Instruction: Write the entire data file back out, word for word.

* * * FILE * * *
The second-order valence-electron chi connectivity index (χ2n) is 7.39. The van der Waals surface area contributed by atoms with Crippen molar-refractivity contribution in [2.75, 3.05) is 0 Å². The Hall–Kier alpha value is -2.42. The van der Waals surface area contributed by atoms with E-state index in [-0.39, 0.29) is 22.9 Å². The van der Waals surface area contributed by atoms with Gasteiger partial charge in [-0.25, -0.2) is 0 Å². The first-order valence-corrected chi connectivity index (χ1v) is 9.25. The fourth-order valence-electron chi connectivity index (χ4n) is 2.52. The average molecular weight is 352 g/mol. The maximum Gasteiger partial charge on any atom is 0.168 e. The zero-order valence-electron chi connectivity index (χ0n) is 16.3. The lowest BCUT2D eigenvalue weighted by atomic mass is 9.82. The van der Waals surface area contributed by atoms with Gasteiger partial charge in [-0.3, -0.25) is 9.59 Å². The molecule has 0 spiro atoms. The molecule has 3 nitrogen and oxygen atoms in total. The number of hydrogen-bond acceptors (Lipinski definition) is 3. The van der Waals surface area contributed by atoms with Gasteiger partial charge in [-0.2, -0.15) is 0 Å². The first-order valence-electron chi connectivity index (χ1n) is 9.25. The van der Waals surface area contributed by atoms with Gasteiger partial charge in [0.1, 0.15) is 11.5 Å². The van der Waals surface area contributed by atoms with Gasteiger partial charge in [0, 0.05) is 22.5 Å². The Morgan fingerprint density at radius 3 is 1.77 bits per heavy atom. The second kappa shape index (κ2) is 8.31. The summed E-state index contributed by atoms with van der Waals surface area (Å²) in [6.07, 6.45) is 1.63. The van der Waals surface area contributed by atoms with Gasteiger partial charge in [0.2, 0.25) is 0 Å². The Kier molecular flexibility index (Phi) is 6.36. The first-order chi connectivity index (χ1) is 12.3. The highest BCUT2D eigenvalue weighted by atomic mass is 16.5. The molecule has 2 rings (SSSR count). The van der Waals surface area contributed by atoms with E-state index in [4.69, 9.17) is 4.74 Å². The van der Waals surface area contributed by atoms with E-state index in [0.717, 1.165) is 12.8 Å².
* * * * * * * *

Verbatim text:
The second-order valence-electron chi connectivity index (χ2n) is 7.39. The van der Waals surface area contributed by atoms with Crippen molar-refractivity contribution in [2.75, 3.05) is 0 Å². The Hall–Kier alpha value is -2.42. The van der Waals surface area contributed by atoms with E-state index in [-0.39, 0.29) is 22.9 Å². The van der Waals surface area contributed by atoms with Gasteiger partial charge in [-0.25, -0.2) is 0 Å². The first-order valence-corrected chi connectivity index (χ1v) is 9.25. The fourth-order valence-electron chi connectivity index (χ4n) is 2.52. The average molecular weight is 352 g/mol. The maximum Gasteiger partial charge on any atom is 0.168 e. The zero-order valence-electron chi connectivity index (χ0n) is 16.3. The lowest BCUT2D eigenvalue weighted by atomic mass is 9.82. The van der Waals surface area contributed by atoms with Gasteiger partial charge in [-0.3, -0.25) is 9.59 Å². The molecule has 0 spiro atoms. The molecule has 3 nitrogen and oxygen atoms in total. The number of hydrogen-bond acceptors (Lipinski definition) is 3. The van der Waals surface area contributed by atoms with Gasteiger partial charge in [-0.2, -0.15) is 0 Å². The first-order valence-electron chi connectivity index (χ1n) is 9.25. The van der Waals surface area contributed by atoms with Gasteiger partial charge in [0.1, 0.15) is 11.5 Å². The van der Waals surface area contributed by atoms with Gasteiger partial charge in [0, 0.05) is 22.5 Å². The Morgan fingerprint density at radius 3 is 1.77 bits per heavy atom. The second kappa shape index (κ2) is 8.31. The summed E-state index contributed by atoms with van der Waals surface area (Å²) in [6.07, 6.45) is 1.63. The van der Waals surface area contributed by atoms with Gasteiger partial charge in [0.2, 0.25) is 0 Å². The Kier molecular flexibility index (Phi) is 6.36. The first-order chi connectivity index (χ1) is 12.3. The highest BCUT2D eigenvalue weighted by atomic mass is 16.5. The molecule has 2 rings (SSSR count). The van der Waals surface area contributed by atoms with E-state index in [4.69, 9.17) is 4.74 Å². The van der Waals surface area contributed by atoms with E-state index in [0.717, 1.165) is 12.8 Å².